Yesterday was an NJEA Lobby Day at the NJ State Board of Education, and as usual, our members didn't disappoint. There was a good crowd, among which were many first-time speakers. I'm proud to be part of an association that includes so many articulate and passionate educators who know the facts and are not blinded by empty rhetoric nor cowed by bullying and aggression. I'm optimistic that the number of new speakers is a sign that more voices will join what I call 'The Fight' as we inch closer to PARCC testing madness. In the next few posts I'll be highlighting some of the testimony.
NJEA has been pressuring the state board and the state legislature to slow down the implementation of the PARCC testing and form a task force to study the efficacy of the tests and the Common Core. S2154/A3081, the bill originally sponsored by Sen. Jeff Van Drew (D-Atlantic, Cape May, Cumberland), made it out of committee and the assembly with overwhelming bipartisan support. As of this writing, we are anxiously waiting to see if Senate President Steve Sweeney will post it for a vote. Save Our Schools NJ has been posting updates on their Facebook page as information becomes available, and NJ Spotlight is reporting that Gov. Christie may opt for some sort of compromise. The details are still unclear, but a decision could be made this week.
What is very clear however, is that educators all across the state are overwhelmed by the increased burden of teaching to a test that has never been proven to do what it claims to do. Far too much instructional time is now devoted to test prep of one form or another, and far too little time is available for educators to do the job right. And starting with the 2014-2015 school year, we go live with this new evaluation system where PARCC scores count for 30% of some educators' summative evaluations.
The following testimony is from 7th grade math educator, Mary Steinhauer. She highlights the fact that, when PARCC goes live, educators may be working for 6 additional months before they know the results of their evaluation. If the aim of this new system is to weed out all those 'bad teachers', why would it be structured so as to let them remain on the job an additional half year?
There are three things I would like to discuss with you today:
- Testing - PARCC
- SGO/SGP scoring
First, I want to say thank you for allowing me this time to address you. I am a 35+ years classroom teacher representing Burlington County Education Association as the president of its 10,000 members, and also representing the NJEA Instruction Committee as its chair.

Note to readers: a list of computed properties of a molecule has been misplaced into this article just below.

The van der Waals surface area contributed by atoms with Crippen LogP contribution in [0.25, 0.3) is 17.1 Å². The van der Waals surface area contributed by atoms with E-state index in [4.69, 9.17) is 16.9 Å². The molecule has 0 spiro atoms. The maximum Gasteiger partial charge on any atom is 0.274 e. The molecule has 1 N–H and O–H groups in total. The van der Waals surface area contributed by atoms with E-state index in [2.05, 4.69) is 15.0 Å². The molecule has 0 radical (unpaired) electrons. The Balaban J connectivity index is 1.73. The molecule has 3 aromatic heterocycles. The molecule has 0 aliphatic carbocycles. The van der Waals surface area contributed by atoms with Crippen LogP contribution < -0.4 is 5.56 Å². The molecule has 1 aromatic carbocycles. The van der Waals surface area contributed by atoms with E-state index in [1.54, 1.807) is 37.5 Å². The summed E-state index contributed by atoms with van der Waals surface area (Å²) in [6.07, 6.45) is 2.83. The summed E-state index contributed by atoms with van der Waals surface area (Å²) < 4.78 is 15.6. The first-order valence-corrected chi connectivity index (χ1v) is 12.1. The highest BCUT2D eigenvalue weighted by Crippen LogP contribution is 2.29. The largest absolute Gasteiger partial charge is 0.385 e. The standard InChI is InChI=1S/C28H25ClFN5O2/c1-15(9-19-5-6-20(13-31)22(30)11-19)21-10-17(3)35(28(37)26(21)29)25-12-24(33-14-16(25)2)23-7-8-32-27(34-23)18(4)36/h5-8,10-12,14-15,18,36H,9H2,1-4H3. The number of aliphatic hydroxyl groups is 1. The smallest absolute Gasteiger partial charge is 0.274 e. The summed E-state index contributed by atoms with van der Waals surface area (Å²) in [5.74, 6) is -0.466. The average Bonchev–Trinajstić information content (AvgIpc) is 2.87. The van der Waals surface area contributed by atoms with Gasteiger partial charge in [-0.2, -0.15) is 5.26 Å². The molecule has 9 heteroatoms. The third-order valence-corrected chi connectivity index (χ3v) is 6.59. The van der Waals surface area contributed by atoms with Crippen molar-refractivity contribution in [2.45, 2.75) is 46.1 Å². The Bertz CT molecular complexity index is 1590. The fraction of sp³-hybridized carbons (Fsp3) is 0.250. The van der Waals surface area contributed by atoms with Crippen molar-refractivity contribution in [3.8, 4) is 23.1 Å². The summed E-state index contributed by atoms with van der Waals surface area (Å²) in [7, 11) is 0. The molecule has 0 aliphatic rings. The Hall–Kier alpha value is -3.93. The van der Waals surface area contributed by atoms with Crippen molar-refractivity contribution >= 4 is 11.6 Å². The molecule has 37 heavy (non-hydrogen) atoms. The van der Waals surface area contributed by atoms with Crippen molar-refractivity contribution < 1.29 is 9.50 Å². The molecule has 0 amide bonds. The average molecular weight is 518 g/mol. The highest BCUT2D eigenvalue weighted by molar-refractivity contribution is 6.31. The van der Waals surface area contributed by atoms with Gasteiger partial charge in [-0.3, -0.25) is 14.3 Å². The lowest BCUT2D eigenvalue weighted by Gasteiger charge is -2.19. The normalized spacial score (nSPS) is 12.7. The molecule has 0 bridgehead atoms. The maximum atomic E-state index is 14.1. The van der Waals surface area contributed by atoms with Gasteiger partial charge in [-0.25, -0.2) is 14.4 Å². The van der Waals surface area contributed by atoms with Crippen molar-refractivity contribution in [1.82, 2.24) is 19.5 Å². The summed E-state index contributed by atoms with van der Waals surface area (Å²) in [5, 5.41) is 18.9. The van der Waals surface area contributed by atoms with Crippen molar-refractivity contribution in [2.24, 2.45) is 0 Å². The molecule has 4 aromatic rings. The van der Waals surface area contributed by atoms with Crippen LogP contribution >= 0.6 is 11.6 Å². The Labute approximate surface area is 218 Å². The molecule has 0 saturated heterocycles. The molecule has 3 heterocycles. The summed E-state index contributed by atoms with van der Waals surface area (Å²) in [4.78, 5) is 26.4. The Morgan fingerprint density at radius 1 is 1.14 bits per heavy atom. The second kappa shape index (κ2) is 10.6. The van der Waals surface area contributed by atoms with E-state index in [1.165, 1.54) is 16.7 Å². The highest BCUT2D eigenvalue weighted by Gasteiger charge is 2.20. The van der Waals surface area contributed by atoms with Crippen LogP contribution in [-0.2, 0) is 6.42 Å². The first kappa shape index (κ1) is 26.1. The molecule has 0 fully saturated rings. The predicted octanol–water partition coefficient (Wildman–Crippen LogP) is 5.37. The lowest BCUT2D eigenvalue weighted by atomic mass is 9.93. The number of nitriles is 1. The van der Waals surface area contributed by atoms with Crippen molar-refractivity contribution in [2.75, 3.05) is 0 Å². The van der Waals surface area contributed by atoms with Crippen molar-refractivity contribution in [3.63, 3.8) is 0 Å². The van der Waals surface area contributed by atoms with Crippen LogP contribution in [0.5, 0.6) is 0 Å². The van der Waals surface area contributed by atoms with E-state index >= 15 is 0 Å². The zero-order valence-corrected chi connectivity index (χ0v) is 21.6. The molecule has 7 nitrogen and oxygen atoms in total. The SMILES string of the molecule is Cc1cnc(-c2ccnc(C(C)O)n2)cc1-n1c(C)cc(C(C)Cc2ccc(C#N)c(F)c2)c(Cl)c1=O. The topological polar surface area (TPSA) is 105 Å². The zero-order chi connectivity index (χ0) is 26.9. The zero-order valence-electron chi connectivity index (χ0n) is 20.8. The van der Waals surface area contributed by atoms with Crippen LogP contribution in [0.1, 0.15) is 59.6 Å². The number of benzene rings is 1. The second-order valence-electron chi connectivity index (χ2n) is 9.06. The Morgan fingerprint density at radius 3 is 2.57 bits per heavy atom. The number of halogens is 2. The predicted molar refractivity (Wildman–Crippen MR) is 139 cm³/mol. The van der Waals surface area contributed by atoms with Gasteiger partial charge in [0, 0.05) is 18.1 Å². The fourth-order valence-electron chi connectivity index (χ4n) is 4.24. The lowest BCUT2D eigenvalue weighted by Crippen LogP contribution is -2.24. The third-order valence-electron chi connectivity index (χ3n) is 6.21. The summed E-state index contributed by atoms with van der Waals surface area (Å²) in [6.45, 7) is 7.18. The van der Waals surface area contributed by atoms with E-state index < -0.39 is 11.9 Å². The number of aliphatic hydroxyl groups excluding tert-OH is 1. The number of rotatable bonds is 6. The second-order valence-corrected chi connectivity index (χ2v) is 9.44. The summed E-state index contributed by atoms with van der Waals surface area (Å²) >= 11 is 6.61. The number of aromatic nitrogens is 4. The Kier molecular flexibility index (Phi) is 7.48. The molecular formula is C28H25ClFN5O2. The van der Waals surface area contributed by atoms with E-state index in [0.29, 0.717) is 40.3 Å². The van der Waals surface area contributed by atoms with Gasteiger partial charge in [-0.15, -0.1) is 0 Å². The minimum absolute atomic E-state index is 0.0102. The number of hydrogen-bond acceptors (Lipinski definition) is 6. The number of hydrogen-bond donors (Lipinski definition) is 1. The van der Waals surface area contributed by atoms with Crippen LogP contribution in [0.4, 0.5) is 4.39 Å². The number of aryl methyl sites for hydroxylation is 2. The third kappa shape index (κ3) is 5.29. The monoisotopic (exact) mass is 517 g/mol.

I am a highly effective teacher in my practice, but left school in June not knowing what my final summative score is. You see I teach 7th grade math, a tested subject area. So I must wait until December or January to finish my evaluation for 2013-14. This is almost halfway through the 2014-15 school year. This is unacceptable to me as I prepare over the summer for the next school year. Do we wait 6 months for results from the doctor? Do we wait 6 months to find out if we are pregnant? Do we wait 6 months for anything that could affect our livelihood? Well, this is what you are asking the tested area educators to do.
I have no control over how the SGP score that I am waiting for is determined. And how do I even know if it is correct? (emphasis mine)
As I stated the last time I was here, this SGP score is 30% of my evaluation while I am only in contact with the students 1/8th of their day, and statistics show that the school environment is only accountable for 1/3 of the student’s development. Therefore, this calculates to us being a little more than 4% responsible with a weight of 30% accountability. Somehow this doesn’t add up nor make sense.
Let’s talk about what determines this SGP: a test that the 3rd through 8th grade students take on a computer. Right now, it is expected to be the PARCC tests next year. I have been serving as a PARCC item reviewer and can tell you clearly that if my career is going to be determined by this test, I might as well retire like many other veteran educators. Have you gone on the PARCC website and tried the samples? Most [school districts] are not tech ready, the questions are too lengthy for a computer read, and there are going to be multiple select instead of multiple choice questions. Let me explain this. The students will need to identify all the correct answers out of 7 to get the problem correct. Where the students are to model an answer for an extended response, they are going to only be able to write an equation with the equation creator. They cannot make a graph, chart, diagram, or a picture. In my classroom, my students learn to think and discover how to get to a good answer, not just write an equation. Can you see these students sitting at these computers for over 2 hours to complete this test? Can you concentrate for 2 solid hours at a computer screen?
I am frustrated, angry, and just plan worn out from all of this, as are my county members and my Instruction Committee members. I don’t know how you plan on drawing the best and brightest college students into this career that I love, but if this doesn’t get fixed, you will have no veteran teachers, and no new teachers to serve and dedicate their lives to the students of this great state of New Jersey.
I love working with my students, watching them grow, seeing them become well-rounded adults, and instilling in them a love for learning. If we don’t stop this craziness, we will lose a whole generation of creative, innovative and well-educated children. Please slow this down, and let’s get this right for our children, my students, and the future educators of this state.
Mary Steinhauer is a 7th grade math teacher, President of the Burlington County Education Association, an NJEA Professional Development Consultant, a Certified Smartboard™ Trainer/Lesson Developer, a Smart Exemplary Educator and a PARCC Item Reviewer/Sensitivity and Bias Reviewer.